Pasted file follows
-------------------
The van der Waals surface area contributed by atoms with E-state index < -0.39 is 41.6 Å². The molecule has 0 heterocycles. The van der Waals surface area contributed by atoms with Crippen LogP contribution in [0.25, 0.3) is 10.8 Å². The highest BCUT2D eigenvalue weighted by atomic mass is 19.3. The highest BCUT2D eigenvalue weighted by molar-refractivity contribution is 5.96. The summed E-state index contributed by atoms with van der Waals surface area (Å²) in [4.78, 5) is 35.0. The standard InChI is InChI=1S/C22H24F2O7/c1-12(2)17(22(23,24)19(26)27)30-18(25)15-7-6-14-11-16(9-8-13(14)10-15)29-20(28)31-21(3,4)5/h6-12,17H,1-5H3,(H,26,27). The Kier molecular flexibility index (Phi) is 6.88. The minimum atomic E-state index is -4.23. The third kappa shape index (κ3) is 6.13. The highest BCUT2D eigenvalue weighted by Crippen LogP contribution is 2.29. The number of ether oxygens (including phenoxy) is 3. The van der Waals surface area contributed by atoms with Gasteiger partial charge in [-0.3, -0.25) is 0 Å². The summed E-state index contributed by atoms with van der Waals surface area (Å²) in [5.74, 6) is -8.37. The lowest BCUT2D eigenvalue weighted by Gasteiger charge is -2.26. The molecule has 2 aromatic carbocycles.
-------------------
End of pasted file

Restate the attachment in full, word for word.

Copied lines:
The van der Waals surface area contributed by atoms with E-state index < -0.39 is 41.6 Å². The molecule has 0 heterocycles. The van der Waals surface area contributed by atoms with Crippen LogP contribution in [0.25, 0.3) is 10.8 Å². The highest BCUT2D eigenvalue weighted by atomic mass is 19.3. The highest BCUT2D eigenvalue weighted by molar-refractivity contribution is 5.96. The summed E-state index contributed by atoms with van der Waals surface area (Å²) in [4.78, 5) is 35.0. The standard InChI is InChI=1S/C22H24F2O7/c1-12(2)17(22(23,24)19(26)27)30-18(25)15-7-6-14-11-16(9-8-13(14)10-15)29-20(28)31-21(3,4)5/h6-12,17H,1-5H3,(H,26,27). The Kier molecular flexibility index (Phi) is 6.88. The minimum atomic E-state index is -4.23. The third kappa shape index (κ3) is 6.13. The highest BCUT2D eigenvalue weighted by Crippen LogP contribution is 2.29. The number of ether oxygens (including phenoxy) is 3. The van der Waals surface area contributed by atoms with Gasteiger partial charge in [-0.3, -0.25) is 0 Å². The summed E-state index contributed by atoms with van der Waals surface area (Å²) in [5.74, 6) is -8.37. The lowest BCUT2D eigenvalue weighted by Gasteiger charge is -2.26. The molecule has 2 aromatic carbocycles.